Hurricane Michael continued to intensify during Tuesday night, bringing an unprecedentedly strong storm to the northwest Florida coast on Wednesday. This is a serious situation for the Florida Panhandle and downstream areas in southeastern Alabama, Georgia, and the Carolinas.
As of the National Hurricane Center’s 9am ET update, Michael had 145mph sustained winds, solidly in the range of a Category-4 major hurricane.
Perhaps most concerning, Michael’s central pressure continued to fall during the overnight hours, down to 933 millibars by Wednesday morning. This is an indication of the storm’s organization, and with Michael’s satellite appearance actually improving as the storm approaches land, some slight further intensification is possible today before landfall near Panama City. If Michael’s central pressure falls further, to 930 millibars, it would rank among the 10 most intense hurricanes to make landfall in the US on record in terms of central pressure.
Meteorologists are reacting to the rapidly intensifying storm with some measure of alarm. Mike Bettes, a meteorologist with The Weather Channel, noted on Twitter Wednesday morning that his crew was pulling out of Apalachicola, a small coastal community to the right of Michael’s projected landfall that will likely bear the brunt of the storm’s winds and surge.
My crew here in Apalachicola has decided to leave. We feel confident in the building we’re staying in is strong but not confident that US 98 will be in tact and an escape route for us after the hurricane. Better safe than sorry. #Michael
— Mike Bettes (@mikebettes) October 10, 2018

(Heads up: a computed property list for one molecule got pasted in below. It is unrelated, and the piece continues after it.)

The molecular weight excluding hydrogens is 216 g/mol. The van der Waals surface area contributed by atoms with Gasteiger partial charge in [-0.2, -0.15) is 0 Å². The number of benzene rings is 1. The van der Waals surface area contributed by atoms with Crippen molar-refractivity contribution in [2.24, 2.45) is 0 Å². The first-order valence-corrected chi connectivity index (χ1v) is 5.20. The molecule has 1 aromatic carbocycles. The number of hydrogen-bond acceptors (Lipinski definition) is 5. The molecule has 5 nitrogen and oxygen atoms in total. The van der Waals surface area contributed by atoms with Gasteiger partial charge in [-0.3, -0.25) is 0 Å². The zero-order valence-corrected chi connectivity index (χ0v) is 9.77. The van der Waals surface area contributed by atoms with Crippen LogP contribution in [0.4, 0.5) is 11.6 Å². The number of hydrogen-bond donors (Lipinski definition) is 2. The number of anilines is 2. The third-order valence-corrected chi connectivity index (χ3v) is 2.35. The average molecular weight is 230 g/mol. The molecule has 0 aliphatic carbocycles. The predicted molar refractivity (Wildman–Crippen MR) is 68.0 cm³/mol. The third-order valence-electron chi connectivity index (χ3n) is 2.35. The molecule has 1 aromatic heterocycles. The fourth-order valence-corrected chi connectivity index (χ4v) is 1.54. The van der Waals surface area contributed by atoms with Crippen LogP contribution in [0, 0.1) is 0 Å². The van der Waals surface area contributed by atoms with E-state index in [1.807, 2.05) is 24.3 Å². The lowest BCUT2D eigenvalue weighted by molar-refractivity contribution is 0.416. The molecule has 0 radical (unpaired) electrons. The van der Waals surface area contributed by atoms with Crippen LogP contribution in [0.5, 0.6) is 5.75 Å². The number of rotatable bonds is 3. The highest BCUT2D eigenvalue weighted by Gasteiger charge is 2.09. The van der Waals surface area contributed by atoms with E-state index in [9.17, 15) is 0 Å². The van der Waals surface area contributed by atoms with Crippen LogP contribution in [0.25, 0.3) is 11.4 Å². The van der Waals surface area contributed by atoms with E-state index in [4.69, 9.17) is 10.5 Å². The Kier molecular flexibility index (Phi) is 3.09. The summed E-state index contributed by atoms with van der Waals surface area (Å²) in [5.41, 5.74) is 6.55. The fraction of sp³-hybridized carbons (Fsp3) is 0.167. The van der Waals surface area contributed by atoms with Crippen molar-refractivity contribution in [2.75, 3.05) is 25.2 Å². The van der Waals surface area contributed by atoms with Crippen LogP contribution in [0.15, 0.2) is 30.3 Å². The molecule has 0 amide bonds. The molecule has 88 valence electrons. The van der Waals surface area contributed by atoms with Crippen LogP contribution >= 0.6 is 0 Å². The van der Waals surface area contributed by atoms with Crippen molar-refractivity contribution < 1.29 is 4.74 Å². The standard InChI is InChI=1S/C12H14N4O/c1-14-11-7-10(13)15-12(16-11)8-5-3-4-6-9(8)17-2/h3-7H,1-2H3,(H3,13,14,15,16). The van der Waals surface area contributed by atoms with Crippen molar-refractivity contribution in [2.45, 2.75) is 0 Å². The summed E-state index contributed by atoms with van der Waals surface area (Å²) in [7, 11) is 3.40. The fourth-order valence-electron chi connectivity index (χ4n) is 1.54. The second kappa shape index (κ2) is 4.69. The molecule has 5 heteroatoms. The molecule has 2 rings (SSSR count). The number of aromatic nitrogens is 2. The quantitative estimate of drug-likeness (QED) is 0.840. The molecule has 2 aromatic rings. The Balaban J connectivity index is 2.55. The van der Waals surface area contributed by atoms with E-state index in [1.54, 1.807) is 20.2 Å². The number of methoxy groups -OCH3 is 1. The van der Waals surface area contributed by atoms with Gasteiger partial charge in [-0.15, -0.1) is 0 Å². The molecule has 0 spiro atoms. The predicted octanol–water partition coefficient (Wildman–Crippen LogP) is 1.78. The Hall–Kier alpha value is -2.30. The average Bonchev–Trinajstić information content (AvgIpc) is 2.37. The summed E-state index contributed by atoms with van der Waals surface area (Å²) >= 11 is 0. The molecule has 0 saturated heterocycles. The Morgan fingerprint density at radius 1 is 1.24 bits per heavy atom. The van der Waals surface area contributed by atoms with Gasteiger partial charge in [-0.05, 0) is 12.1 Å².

A forecaster with the National Hurricane Center, Eric Blake, said that this was “an exceptionally” serious scenario, and that even long-time residents of the Florida Panhandle had never seen a storm like this.
Exceptionally serious scenario unfolding this morning with #Michael as an intensifying category 4 #hurricane headed toward the coast – no one in that area has ever experienced a hurricane this strong there pic.twitter.com/TQfZBUAmAV
— Eric Blake ? (@EricBlake12) October 10, 2018
Blake also said he hoped that everyone had left the coast along the Florida Panhandle, as this was a “near-worst case” scenario for the region.
Michael has not garnered as much attention as some storms in recent history, such as Florence, because it has intensified rapidly during the last two days—much more than forecast models were indicating even as of this weekend. This highlights the fact that our understanding of the physical processes of hurricane intensification, and our ability to depict them in computational modeling, remain far from perfect.
Another factor with Michael is that the storm is not hitting the US East Coast or major population areas. The biggest city on the coast where it will make landfall, Panama City, has a population of less than 40,000. Further inland, Tallahassee has a population of less than 200,000. The devastation Michael will inflict on these communities over the next 24 hours will be extreme, regardless.